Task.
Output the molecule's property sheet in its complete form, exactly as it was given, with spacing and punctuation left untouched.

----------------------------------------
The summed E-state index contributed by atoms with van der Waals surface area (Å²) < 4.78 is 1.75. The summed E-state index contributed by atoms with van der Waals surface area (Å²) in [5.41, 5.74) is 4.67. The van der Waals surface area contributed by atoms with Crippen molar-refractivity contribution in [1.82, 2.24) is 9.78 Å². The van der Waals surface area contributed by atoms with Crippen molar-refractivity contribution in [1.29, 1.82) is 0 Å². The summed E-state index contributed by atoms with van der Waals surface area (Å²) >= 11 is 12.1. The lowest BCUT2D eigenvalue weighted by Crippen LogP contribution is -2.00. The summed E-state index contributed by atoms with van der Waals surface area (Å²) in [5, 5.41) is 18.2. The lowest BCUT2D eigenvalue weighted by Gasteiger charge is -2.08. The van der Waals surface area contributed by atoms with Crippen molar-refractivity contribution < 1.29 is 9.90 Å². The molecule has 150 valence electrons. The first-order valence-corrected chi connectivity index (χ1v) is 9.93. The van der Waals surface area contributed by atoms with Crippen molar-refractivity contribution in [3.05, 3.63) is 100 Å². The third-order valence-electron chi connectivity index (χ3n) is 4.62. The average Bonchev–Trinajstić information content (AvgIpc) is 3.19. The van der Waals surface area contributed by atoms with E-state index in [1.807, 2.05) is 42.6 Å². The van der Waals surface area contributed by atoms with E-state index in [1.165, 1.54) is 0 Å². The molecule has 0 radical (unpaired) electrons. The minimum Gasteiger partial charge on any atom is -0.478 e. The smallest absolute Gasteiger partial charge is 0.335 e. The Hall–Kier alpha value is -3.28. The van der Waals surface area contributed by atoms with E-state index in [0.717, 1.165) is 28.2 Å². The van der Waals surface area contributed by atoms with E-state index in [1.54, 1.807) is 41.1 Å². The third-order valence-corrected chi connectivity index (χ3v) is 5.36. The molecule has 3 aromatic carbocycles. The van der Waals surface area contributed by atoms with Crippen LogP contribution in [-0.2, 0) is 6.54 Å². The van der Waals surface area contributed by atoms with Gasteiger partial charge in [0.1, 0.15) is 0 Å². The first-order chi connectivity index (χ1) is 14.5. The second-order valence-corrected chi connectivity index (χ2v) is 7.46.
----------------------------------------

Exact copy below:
The summed E-state index contributed by atoms with van der Waals surface area (Å²) < 4.78 is 1.75. The summed E-state index contributed by atoms with van der Waals surface area (Å²) in [5.41, 5.74) is 4.67. The van der Waals surface area contributed by atoms with Crippen molar-refractivity contribution in [1.82, 2.24) is 9.78 Å². The van der Waals surface area contributed by atoms with Crippen molar-refractivity contribution in [1.29, 1.82) is 0 Å². The summed E-state index contributed by atoms with van der Waals surface area (Å²) >= 11 is 12.1. The lowest BCUT2D eigenvalue weighted by Crippen LogP contribution is -2.00. The summed E-state index contributed by atoms with van der Waals surface area (Å²) in [5, 5.41) is 18.2. The lowest BCUT2D eigenvalue weighted by Gasteiger charge is -2.08. The van der Waals surface area contributed by atoms with Crippen molar-refractivity contribution < 1.29 is 9.90 Å². The molecule has 150 valence electrons. The first-order valence-corrected chi connectivity index (χ1v) is 9.93. The van der Waals surface area contributed by atoms with Crippen molar-refractivity contribution in [3.05, 3.63) is 100 Å². The third-order valence-electron chi connectivity index (χ3n) is 4.62. The average Bonchev–Trinajstić information content (AvgIpc) is 3.19. The van der Waals surface area contributed by atoms with E-state index in [1.807, 2.05) is 42.6 Å². The van der Waals surface area contributed by atoms with E-state index in [1.165, 1.54) is 0 Å². The molecule has 0 radical (unpaired) electrons. The minimum Gasteiger partial charge on any atom is -0.478 e. The smallest absolute Gasteiger partial charge is 0.335 e. The Hall–Kier alpha value is -3.28. The van der Waals surface area contributed by atoms with E-state index in [0.717, 1.165) is 28.2 Å². The van der Waals surface area contributed by atoms with E-state index in [1.54, 1.807) is 41.1 Å². The third-order valence-corrected chi connectivity index (χ3v) is 5.36. The molecule has 3 aromatic carbocycles. The van der Waals surface area contributed by atoms with Crippen LogP contribution in [-0.2, 0) is 6.54 Å². The van der Waals surface area contributed by atoms with Gasteiger partial charge in [0.1, 0.15) is 0 Å². The first-order chi connectivity index (χ1) is 14.5. The second-order valence-corrected chi connectivity index (χ2v) is 7.46.